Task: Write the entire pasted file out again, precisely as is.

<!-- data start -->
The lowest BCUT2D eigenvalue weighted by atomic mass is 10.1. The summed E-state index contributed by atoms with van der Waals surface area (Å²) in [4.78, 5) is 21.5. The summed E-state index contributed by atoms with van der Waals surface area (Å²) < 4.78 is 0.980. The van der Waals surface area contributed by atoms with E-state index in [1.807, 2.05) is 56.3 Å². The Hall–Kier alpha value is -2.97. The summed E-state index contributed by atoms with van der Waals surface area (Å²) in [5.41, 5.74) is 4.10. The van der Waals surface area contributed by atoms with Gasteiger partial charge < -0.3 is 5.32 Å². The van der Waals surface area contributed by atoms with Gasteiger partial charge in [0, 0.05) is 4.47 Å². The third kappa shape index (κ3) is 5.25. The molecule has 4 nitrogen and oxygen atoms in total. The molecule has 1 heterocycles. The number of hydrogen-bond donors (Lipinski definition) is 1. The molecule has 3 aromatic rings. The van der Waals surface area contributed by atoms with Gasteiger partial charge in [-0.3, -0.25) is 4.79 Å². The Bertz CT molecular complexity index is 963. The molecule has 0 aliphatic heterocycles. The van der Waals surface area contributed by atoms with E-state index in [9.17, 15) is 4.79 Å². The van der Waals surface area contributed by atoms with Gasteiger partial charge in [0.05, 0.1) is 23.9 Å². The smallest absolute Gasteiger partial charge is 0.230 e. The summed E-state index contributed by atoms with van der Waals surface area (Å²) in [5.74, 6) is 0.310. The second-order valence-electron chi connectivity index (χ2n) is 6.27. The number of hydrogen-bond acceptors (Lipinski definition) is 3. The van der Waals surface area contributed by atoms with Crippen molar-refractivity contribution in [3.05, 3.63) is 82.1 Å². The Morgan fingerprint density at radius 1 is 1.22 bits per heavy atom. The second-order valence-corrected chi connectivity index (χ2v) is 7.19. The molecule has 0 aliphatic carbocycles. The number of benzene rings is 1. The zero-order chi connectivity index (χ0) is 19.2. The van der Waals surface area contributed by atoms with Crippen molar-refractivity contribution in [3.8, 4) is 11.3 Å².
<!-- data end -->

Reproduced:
The lowest BCUT2D eigenvalue weighted by atomic mass is 10.1. The summed E-state index contributed by atoms with van der Waals surface area (Å²) in [4.78, 5) is 21.5. The summed E-state index contributed by atoms with van der Waals surface area (Å²) < 4.78 is 0.980. The van der Waals surface area contributed by atoms with E-state index in [1.807, 2.05) is 56.3 Å². The Hall–Kier alpha value is -2.97. The summed E-state index contributed by atoms with van der Waals surface area (Å²) in [5.41, 5.74) is 4.10. The van der Waals surface area contributed by atoms with Gasteiger partial charge < -0.3 is 5.32 Å². The van der Waals surface area contributed by atoms with Gasteiger partial charge in [0, 0.05) is 4.47 Å². The third kappa shape index (κ3) is 5.25. The molecule has 4 nitrogen and oxygen atoms in total. The molecule has 1 heterocycles. The number of hydrogen-bond donors (Lipinski definition) is 1. The molecule has 3 aromatic rings. The van der Waals surface area contributed by atoms with Gasteiger partial charge in [-0.3, -0.25) is 4.79 Å². The Bertz CT molecular complexity index is 963. The molecule has 0 aliphatic heterocycles. The van der Waals surface area contributed by atoms with E-state index in [9.17, 15) is 4.79 Å². The van der Waals surface area contributed by atoms with Gasteiger partial charge in [0.05, 0.1) is 23.9 Å². The smallest absolute Gasteiger partial charge is 0.230 e. The summed E-state index contributed by atoms with van der Waals surface area (Å²) in [5.74, 6) is 0.310. The second-order valence-electron chi connectivity index (χ2n) is 6.27. The number of hydrogen-bond acceptors (Lipinski definition) is 3. The van der Waals surface area contributed by atoms with Crippen molar-refractivity contribution in [3.05, 3.63) is 82.1 Å². The Morgan fingerprint density at radius 1 is 1.22 bits per heavy atom. The second-order valence-corrected chi connectivity index (χ2v) is 7.19. The molecule has 0 aliphatic carbocycles. The number of benzene rings is 1. The zero-order chi connectivity index (χ0) is 19.2. The van der Waals surface area contributed by atoms with Crippen molar-refractivity contribution in [3.8, 4) is 11.3 Å².